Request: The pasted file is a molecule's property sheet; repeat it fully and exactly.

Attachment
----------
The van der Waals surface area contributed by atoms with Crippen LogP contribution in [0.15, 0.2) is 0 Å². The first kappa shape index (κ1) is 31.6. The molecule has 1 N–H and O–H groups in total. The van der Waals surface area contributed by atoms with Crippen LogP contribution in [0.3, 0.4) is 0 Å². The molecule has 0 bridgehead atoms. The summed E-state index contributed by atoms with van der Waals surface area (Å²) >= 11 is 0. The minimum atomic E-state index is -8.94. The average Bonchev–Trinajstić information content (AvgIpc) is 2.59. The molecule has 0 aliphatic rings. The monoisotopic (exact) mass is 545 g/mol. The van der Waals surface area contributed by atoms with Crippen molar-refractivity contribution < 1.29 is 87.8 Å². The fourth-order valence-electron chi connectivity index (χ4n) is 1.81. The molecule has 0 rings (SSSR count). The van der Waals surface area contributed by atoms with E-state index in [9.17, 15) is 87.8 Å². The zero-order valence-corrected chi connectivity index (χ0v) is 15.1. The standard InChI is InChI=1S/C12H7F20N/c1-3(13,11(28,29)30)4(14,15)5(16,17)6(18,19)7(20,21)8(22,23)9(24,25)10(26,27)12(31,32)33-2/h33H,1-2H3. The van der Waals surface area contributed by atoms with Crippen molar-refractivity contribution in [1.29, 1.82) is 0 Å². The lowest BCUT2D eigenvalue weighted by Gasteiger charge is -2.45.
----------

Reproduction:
The van der Waals surface area contributed by atoms with Crippen LogP contribution in [0.15, 0.2) is 0 Å². The first kappa shape index (κ1) is 31.6. The molecule has 1 N–H and O–H groups in total. The van der Waals surface area contributed by atoms with Crippen LogP contribution in [0.3, 0.4) is 0 Å². The molecule has 0 bridgehead atoms. The summed E-state index contributed by atoms with van der Waals surface area (Å²) >= 11 is 0. The minimum atomic E-state index is -8.94. The average Bonchev–Trinajstić information content (AvgIpc) is 2.59. The molecule has 0 aliphatic rings. The monoisotopic (exact) mass is 545 g/mol. The van der Waals surface area contributed by atoms with Crippen molar-refractivity contribution < 1.29 is 87.8 Å². The fourth-order valence-electron chi connectivity index (χ4n) is 1.81. The molecule has 0 rings (SSSR count). The van der Waals surface area contributed by atoms with E-state index in [9.17, 15) is 87.8 Å². The zero-order valence-corrected chi connectivity index (χ0v) is 15.1. The standard InChI is InChI=1S/C12H7F20N/c1-3(13,11(28,29)30)4(14,15)5(16,17)6(18,19)7(20,21)8(22,23)9(24,25)10(26,27)12(31,32)33-2/h33H,1-2H3. The van der Waals surface area contributed by atoms with Crippen molar-refractivity contribution in [1.29, 1.82) is 0 Å². The lowest BCUT2D eigenvalue weighted by Gasteiger charge is -2.45.